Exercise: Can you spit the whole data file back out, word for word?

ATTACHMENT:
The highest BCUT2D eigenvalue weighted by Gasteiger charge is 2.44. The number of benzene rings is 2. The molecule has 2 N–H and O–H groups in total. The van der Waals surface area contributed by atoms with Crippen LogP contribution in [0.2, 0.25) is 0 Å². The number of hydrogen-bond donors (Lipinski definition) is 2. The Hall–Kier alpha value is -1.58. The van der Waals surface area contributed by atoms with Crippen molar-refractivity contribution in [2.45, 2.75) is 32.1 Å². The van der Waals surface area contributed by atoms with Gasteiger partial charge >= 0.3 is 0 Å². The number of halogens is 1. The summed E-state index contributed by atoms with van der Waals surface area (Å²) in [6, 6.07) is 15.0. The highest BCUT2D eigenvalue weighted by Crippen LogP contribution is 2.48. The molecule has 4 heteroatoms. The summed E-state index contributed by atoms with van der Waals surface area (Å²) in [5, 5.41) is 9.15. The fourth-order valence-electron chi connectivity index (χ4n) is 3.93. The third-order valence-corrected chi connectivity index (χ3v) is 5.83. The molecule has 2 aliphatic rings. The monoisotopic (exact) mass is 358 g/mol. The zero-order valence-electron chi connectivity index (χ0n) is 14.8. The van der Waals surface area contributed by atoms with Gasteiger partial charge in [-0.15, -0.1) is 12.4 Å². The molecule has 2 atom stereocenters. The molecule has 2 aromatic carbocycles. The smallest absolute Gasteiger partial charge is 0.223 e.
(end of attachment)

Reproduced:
The highest BCUT2D eigenvalue weighted by Gasteiger charge is 2.44. The number of benzene rings is 2. The molecule has 2 N–H and O–H groups in total. The van der Waals surface area contributed by atoms with Crippen LogP contribution in [0.2, 0.25) is 0 Å². The number of hydrogen-bond donors (Lipinski definition) is 2. The Hall–Kier alpha value is -1.58. The van der Waals surface area contributed by atoms with Crippen molar-refractivity contribution in [2.45, 2.75) is 32.1 Å². The van der Waals surface area contributed by atoms with Gasteiger partial charge >= 0.3 is 0 Å². The number of halogens is 1. The summed E-state index contributed by atoms with van der Waals surface area (Å²) in [6, 6.07) is 15.0. The highest BCUT2D eigenvalue weighted by Crippen LogP contribution is 2.48. The molecule has 4 heteroatoms. The summed E-state index contributed by atoms with van der Waals surface area (Å²) in [5, 5.41) is 9.15. The fourth-order valence-electron chi connectivity index (χ4n) is 3.93. The third-order valence-corrected chi connectivity index (χ3v) is 5.83. The molecule has 2 aliphatic rings. The monoisotopic (exact) mass is 358 g/mol. The zero-order valence-electron chi connectivity index (χ0n) is 14.8. The van der Waals surface area contributed by atoms with Gasteiger partial charge in [-0.15, -0.1) is 12.4 Å². The molecule has 2 atom stereocenters. The molecule has 2 aromatic carbocycles. The smallest absolute Gasteiger partial charge is 0.223 e.